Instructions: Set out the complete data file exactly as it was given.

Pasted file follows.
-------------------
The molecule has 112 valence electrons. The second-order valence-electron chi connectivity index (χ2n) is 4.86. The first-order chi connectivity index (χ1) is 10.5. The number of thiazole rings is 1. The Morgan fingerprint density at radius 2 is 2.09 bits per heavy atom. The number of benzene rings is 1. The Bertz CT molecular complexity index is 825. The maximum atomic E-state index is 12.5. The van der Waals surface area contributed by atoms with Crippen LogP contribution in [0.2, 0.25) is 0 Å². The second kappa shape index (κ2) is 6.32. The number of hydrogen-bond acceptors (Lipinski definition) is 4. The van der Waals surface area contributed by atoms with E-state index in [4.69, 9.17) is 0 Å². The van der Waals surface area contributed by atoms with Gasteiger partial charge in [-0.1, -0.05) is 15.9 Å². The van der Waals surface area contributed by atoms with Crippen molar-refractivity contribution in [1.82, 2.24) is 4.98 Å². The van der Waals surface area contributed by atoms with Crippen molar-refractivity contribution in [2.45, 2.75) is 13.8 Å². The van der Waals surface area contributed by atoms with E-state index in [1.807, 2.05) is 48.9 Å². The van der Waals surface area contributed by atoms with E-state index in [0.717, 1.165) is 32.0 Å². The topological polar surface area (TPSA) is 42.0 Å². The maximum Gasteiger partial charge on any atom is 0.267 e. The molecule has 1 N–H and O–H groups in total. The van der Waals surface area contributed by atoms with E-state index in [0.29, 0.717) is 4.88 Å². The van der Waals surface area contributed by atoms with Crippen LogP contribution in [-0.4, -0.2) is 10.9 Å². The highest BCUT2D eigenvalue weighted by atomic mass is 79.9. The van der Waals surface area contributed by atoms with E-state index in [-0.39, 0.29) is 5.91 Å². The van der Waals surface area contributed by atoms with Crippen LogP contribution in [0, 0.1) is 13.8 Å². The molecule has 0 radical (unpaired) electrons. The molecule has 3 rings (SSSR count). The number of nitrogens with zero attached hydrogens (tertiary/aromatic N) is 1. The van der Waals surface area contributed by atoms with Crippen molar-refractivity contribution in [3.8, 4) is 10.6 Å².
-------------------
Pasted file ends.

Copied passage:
The molecule has 112 valence electrons. The second-order valence-electron chi connectivity index (χ2n) is 4.86. The first-order chi connectivity index (χ1) is 10.5. The number of thiazole rings is 1. The Morgan fingerprint density at radius 2 is 2.09 bits per heavy atom. The number of benzene rings is 1. The Bertz CT molecular complexity index is 825. The maximum atomic E-state index is 12.5. The van der Waals surface area contributed by atoms with Crippen LogP contribution in [0.2, 0.25) is 0 Å². The second kappa shape index (κ2) is 6.32. The number of hydrogen-bond acceptors (Lipinski definition) is 4. The van der Waals surface area contributed by atoms with E-state index in [4.69, 9.17) is 0 Å². The van der Waals surface area contributed by atoms with Gasteiger partial charge in [-0.1, -0.05) is 15.9 Å². The van der Waals surface area contributed by atoms with Crippen molar-refractivity contribution in [1.82, 2.24) is 4.98 Å². The van der Waals surface area contributed by atoms with Crippen molar-refractivity contribution in [2.45, 2.75) is 13.8 Å². The van der Waals surface area contributed by atoms with E-state index in [1.807, 2.05) is 48.9 Å². The van der Waals surface area contributed by atoms with E-state index in [0.717, 1.165) is 32.0 Å². The topological polar surface area (TPSA) is 42.0 Å². The maximum Gasteiger partial charge on any atom is 0.267 e. The molecule has 1 N–H and O–H groups in total. The van der Waals surface area contributed by atoms with E-state index in [0.29, 0.717) is 4.88 Å². The van der Waals surface area contributed by atoms with Crippen LogP contribution in [-0.4, -0.2) is 10.9 Å². The highest BCUT2D eigenvalue weighted by atomic mass is 79.9. The van der Waals surface area contributed by atoms with E-state index in [-0.39, 0.29) is 5.91 Å². The van der Waals surface area contributed by atoms with Crippen LogP contribution in [0, 0.1) is 13.8 Å². The molecule has 0 radical (unpaired) electrons. The molecule has 3 rings (SSSR count). The number of nitrogens with zero attached hydrogens (tertiary/aromatic N) is 1. The van der Waals surface area contributed by atoms with Crippen molar-refractivity contribution in [3.8, 4) is 10.6 Å².